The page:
Low vitamin D serum levels have been associated with Parkinson’s disease, but the lack of standardized data makes it difficult to determine vitamin D’s exact role in Parkinson’s pathology, according to a recent review article.
The study, “Standardized measurement of circulating vitamin D [25(OH)D] and its putative role as a serum biomarker in Alzheimer’s disease and Parkinson’s disease,” was published in Clinica Chimica Acta.
Vitamin D is essential to maintain homeostasis of the musculoskeletal system, and exists in two forms: 25-hydroxyvitamin D and 1,25-dihydroxyvitamin D. The major form found in the blood is 25-hydroxyvitamin D, and as such, testing usually quantifies these levels to monitor vitamin D status in individuals.
Low serum vitamin D levels have been associated with Parkinson’s disease, suggesting that elevated vitamin D levels could protect against this neurodegenerative disorder.
In 2010, researchers analyzed the blood concentrations of vitamin D in 3,173 men and women, 50–79 years old, and found that those with higher levels were less likely to develop Parkinson’s. Standardized techniques were used to measure these levels, which revealed that 50 out of the 3,173 people developed Parkinson’s, which is a relatively small number for scientists to draw conclusions on the “protective power” of vitamin D.
In another study, 25-hydroxyvitamin D blood concentration was found to be significantly associated with motor severity in 145 Parkinson’s patients who were followed for three years. These findings were further supported by two recent meta-analyses evaluating a total of 4,199 patients. Results revealed that serum vitamin D levels were inversely associated with Parkinson’s risk and severity, and that vitamin D supplementation did not improve subjects’ motor function. However, the methods used to quantify vitamin D levels varied between the studies included in the combined statistical analyses.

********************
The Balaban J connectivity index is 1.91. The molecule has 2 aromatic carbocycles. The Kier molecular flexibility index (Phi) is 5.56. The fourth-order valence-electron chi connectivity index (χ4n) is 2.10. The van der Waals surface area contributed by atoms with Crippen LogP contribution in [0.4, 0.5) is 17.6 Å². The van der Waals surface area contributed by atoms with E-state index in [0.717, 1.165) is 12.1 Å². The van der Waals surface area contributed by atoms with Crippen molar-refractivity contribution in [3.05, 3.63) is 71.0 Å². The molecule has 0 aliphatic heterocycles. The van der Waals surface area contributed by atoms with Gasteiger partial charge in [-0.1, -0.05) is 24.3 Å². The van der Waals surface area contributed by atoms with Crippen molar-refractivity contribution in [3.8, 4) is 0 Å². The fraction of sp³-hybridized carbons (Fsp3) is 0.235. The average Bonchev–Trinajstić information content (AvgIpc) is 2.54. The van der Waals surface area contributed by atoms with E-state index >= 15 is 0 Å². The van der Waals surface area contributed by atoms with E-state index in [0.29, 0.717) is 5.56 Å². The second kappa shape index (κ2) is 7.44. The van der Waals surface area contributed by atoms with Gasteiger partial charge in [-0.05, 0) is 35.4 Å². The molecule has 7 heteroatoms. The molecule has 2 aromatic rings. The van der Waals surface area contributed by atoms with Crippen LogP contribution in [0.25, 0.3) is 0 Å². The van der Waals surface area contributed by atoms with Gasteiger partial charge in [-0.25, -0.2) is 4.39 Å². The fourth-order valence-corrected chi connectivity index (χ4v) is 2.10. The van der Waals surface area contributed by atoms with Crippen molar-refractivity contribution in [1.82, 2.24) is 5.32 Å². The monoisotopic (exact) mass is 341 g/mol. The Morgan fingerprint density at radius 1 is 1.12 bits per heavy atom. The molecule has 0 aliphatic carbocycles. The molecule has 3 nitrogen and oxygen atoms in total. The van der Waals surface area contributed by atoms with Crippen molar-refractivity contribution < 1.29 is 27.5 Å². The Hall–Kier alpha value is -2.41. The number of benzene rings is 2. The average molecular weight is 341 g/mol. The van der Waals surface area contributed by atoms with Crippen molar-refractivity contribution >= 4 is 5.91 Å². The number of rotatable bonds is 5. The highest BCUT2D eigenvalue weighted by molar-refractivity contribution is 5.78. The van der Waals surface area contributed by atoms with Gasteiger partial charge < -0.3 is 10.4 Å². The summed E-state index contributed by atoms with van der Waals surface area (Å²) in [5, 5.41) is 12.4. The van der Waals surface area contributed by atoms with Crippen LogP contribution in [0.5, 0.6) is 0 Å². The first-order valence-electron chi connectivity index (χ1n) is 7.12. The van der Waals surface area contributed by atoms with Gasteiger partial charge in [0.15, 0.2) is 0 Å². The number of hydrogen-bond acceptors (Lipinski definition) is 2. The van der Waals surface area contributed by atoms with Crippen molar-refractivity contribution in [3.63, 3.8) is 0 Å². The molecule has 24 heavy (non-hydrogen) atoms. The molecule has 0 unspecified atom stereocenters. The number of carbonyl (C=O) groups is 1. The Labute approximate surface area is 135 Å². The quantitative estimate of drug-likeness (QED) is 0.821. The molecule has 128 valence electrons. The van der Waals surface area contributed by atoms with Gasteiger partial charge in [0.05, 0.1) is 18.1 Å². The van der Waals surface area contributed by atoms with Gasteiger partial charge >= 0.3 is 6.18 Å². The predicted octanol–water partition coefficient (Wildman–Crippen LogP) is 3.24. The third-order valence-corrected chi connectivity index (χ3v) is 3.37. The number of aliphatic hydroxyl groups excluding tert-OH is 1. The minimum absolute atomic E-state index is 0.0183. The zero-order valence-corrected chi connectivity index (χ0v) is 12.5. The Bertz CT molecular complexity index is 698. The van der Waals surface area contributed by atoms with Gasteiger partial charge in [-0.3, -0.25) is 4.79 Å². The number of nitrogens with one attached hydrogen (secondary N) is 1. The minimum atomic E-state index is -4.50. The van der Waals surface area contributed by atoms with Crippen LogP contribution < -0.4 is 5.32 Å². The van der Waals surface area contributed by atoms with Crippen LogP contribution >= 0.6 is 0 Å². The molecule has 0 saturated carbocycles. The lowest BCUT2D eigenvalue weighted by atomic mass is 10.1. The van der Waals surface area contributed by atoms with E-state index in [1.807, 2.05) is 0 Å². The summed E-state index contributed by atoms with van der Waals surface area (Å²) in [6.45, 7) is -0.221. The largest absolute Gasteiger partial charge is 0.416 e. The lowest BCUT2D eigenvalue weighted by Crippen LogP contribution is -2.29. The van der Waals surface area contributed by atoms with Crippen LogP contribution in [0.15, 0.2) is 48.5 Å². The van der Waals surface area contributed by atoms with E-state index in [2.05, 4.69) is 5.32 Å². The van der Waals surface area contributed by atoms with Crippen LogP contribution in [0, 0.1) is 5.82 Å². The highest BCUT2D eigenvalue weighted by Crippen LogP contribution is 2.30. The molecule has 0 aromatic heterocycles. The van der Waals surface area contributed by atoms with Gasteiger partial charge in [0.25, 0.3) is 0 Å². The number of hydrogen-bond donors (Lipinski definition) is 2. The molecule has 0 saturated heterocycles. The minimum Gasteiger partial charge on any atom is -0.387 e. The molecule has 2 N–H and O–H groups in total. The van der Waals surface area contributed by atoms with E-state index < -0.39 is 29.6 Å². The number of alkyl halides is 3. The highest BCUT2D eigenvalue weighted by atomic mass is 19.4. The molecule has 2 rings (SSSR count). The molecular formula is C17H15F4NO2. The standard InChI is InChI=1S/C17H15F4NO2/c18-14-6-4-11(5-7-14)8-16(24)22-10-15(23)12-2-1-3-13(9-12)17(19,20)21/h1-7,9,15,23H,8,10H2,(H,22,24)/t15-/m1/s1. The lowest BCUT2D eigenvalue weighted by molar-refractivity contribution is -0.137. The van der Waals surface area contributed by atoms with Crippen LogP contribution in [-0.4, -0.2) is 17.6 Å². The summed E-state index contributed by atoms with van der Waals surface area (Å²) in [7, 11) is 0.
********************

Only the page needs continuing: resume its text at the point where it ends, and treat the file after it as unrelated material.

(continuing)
In an attempt to standardize vitamin D measurements, researchers in the current study reviewed the performance of 25-hydroxyvitamin D assays over the last three decades. So far, “only a few studies evaluating relatively small samples reported standardized data,” the researchers wrote.
“Literature studies in the field of vitamin D mainly report unstandardized results, which hampers the development of consensus guidelines defining optimal vitamin D status,” they said, adding that current data do not support the usefulness of vitamin D as a biomarker for Parkinson’s disease and that further studies “using internationally recognized measurement procedures and materials are required.”